In the UK, more than 10 million people are deaf or hard of hearing, including 50,000 children.
Deaf Awareness Week runs from 4-9 May and this year the theme is 'Coming Through It Together'.
It's a week all about educating the hearing community about how to be an ally to those in the deaf and hard-of-hearing community. In this case, being an ally means to try to learn about the difficulties deaf people face and help in any way you can.
Not only does the week aim to promote all the positive aspects of living with hearing loss, but also highlights how isolating it can sometimes be.
Being deaf or hard of hearing means a person can't hear at all or can only hear a little.
It's very common and most people lose a little bit of their hearing as they get much older.
Like many disabilities, some people are affected in a huge way by their hearing loss and others very mildly.
Some people use hearing aids, which are devices people use in or around their ears to make sound easier to hear.
Some use radio aids and others use a microphone to amplify the signal of their voice to a hearing aid.
Although most people who are deaf or hard of hearing have mostly positive lives, occasionally for some being deaf or partially deaf can make them feel alone.
That's why each year Deaf Awareness Week is celebrated, to help make life a little less isolating for people with hearing loss. It also aims to bring more understanding to the hearing community about the struggles that some deaf and partially deaf people face.
One of the biggest and most helpful ways to become an ally to the deaf community is to learn and promote British Sign Language or BSL.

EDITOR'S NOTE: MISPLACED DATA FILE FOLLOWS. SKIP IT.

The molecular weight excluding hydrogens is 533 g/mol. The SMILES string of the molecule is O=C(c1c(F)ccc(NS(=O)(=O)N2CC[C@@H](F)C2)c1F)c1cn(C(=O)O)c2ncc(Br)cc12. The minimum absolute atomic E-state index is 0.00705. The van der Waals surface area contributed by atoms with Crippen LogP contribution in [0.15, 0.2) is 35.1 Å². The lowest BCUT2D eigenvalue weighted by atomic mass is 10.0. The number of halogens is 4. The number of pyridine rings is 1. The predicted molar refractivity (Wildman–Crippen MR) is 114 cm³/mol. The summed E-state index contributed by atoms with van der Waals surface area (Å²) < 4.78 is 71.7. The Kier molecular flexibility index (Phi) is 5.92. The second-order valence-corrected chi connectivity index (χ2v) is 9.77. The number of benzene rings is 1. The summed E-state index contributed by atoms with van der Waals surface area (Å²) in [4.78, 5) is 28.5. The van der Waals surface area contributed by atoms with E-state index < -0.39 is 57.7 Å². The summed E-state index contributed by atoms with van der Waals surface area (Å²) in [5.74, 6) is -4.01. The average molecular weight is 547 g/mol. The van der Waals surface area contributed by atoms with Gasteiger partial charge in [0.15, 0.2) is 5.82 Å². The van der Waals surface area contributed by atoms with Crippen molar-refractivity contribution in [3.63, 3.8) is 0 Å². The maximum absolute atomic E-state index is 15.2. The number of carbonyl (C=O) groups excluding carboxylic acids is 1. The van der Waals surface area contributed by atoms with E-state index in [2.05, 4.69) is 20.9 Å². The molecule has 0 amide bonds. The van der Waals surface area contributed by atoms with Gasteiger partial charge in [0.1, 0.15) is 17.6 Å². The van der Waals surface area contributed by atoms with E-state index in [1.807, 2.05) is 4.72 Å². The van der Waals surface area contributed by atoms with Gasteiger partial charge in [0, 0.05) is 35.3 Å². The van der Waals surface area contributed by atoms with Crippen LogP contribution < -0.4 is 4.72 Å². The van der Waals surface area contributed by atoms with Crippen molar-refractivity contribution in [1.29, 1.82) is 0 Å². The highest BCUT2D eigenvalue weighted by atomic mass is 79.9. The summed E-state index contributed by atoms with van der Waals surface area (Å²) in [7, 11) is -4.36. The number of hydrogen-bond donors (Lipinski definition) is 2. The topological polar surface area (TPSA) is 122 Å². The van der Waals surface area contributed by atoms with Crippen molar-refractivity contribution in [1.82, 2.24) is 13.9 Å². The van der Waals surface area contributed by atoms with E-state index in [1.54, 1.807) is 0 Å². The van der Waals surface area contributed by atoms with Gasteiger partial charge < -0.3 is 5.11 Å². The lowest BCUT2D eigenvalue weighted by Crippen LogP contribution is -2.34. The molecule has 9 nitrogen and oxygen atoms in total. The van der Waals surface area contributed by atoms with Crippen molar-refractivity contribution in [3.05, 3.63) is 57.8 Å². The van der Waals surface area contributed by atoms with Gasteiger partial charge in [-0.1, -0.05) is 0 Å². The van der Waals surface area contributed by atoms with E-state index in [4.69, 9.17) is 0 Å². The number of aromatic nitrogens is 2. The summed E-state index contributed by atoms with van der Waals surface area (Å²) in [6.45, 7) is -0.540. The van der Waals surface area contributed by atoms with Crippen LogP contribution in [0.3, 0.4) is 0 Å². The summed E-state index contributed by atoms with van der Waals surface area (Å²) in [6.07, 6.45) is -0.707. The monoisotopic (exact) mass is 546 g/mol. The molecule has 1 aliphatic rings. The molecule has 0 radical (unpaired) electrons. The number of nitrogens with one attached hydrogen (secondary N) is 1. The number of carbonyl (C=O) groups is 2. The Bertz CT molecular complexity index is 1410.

According to the government in the UK, there are 151,000 BSL users.
Learning simple and common BSL signs could help open up communication.
Check out the video below to learn some simple signs for yourself.
There are lots of other ways you can be an ally too - the National Deaf Children's Society recommends finding out how someone communicates.
Some people use BSL, others can lip read and others use speech. They say never be afraid to ask how a person would like to communicate.
- Always face someone when you're talking to them, keep your mouth and face clearly visible and try not to move around so that the person you are talking to can read your lips and hear you as clearly as possible.
- Talking of faces - don't cover yours! When communicating clearly with someone who is deaf or hard of hearing, it is important they can see your lips and read your face.
- You also don't have to slow your speech down, It's very easy to assume that speaking really slowly would be better but it isn't - it's best to speak as naturally as you can.
- Be clear and use what you have around you. If you're talking about something you can see, point to it to make it clear and remember to be patient and persevere with what you're saying - don't give up!
- If talking and pointing doesn't work, write it down to make sure the person you're talking to doesn't feel excluded from the conversation.
- Make it clear you want to communicate - you can wave or if you know somebody well enough, lightly tap them on their shoulder to let them know you want to talk to them.
If you can't see this quiz click here.